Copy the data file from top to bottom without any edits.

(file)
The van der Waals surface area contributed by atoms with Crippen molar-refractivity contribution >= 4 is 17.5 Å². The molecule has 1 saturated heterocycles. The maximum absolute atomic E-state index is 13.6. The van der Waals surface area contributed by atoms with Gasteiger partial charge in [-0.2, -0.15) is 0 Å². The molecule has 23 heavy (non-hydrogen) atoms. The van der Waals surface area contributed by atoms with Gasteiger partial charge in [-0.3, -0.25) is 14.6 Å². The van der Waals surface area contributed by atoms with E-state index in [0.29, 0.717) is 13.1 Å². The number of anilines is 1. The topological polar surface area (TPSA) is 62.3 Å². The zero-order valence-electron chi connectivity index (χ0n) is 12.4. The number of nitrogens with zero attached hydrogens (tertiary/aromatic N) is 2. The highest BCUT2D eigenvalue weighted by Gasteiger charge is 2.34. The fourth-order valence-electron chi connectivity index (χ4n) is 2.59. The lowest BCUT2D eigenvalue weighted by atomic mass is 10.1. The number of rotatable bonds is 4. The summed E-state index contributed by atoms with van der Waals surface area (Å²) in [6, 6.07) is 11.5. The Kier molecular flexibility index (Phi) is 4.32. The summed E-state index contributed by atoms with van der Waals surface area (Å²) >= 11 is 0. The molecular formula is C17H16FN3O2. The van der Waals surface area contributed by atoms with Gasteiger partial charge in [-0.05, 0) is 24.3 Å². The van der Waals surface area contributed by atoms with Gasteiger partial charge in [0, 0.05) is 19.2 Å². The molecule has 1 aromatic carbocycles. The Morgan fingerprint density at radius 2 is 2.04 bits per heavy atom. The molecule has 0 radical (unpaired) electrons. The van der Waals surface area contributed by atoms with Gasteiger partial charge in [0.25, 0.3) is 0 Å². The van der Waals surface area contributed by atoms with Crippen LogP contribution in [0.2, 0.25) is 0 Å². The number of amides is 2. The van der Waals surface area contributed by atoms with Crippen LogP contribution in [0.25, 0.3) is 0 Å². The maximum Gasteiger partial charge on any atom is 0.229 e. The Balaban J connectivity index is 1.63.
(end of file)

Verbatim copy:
The van der Waals surface area contributed by atoms with Crippen molar-refractivity contribution >= 4 is 17.5 Å². The molecule has 1 saturated heterocycles. The maximum absolute atomic E-state index is 13.6. The van der Waals surface area contributed by atoms with Gasteiger partial charge in [-0.2, -0.15) is 0 Å². The molecule has 23 heavy (non-hydrogen) atoms. The van der Waals surface area contributed by atoms with Gasteiger partial charge in [-0.3, -0.25) is 14.6 Å². The van der Waals surface area contributed by atoms with E-state index in [0.29, 0.717) is 13.1 Å². The number of anilines is 1. The topological polar surface area (TPSA) is 62.3 Å². The zero-order valence-electron chi connectivity index (χ0n) is 12.4. The number of nitrogens with zero attached hydrogens (tertiary/aromatic N) is 2. The highest BCUT2D eigenvalue weighted by Gasteiger charge is 2.34. The fourth-order valence-electron chi connectivity index (χ4n) is 2.59. The lowest BCUT2D eigenvalue weighted by atomic mass is 10.1. The number of rotatable bonds is 4. The summed E-state index contributed by atoms with van der Waals surface area (Å²) in [6, 6.07) is 11.5. The Kier molecular flexibility index (Phi) is 4.32. The summed E-state index contributed by atoms with van der Waals surface area (Å²) >= 11 is 0. The molecular formula is C17H16FN3O2. The van der Waals surface area contributed by atoms with Gasteiger partial charge in [-0.05, 0) is 24.3 Å². The van der Waals surface area contributed by atoms with Gasteiger partial charge in [0, 0.05) is 19.2 Å². The molecule has 1 aromatic carbocycles. The Morgan fingerprint density at radius 2 is 2.04 bits per heavy atom. The molecule has 0 radical (unpaired) electrons. The van der Waals surface area contributed by atoms with Gasteiger partial charge in [0.25, 0.3) is 0 Å². The van der Waals surface area contributed by atoms with Crippen LogP contribution in [0.2, 0.25) is 0 Å². The number of amides is 2. The van der Waals surface area contributed by atoms with Crippen LogP contribution in [0.25, 0.3) is 0 Å². The maximum Gasteiger partial charge on any atom is 0.229 e. The Balaban J connectivity index is 1.63.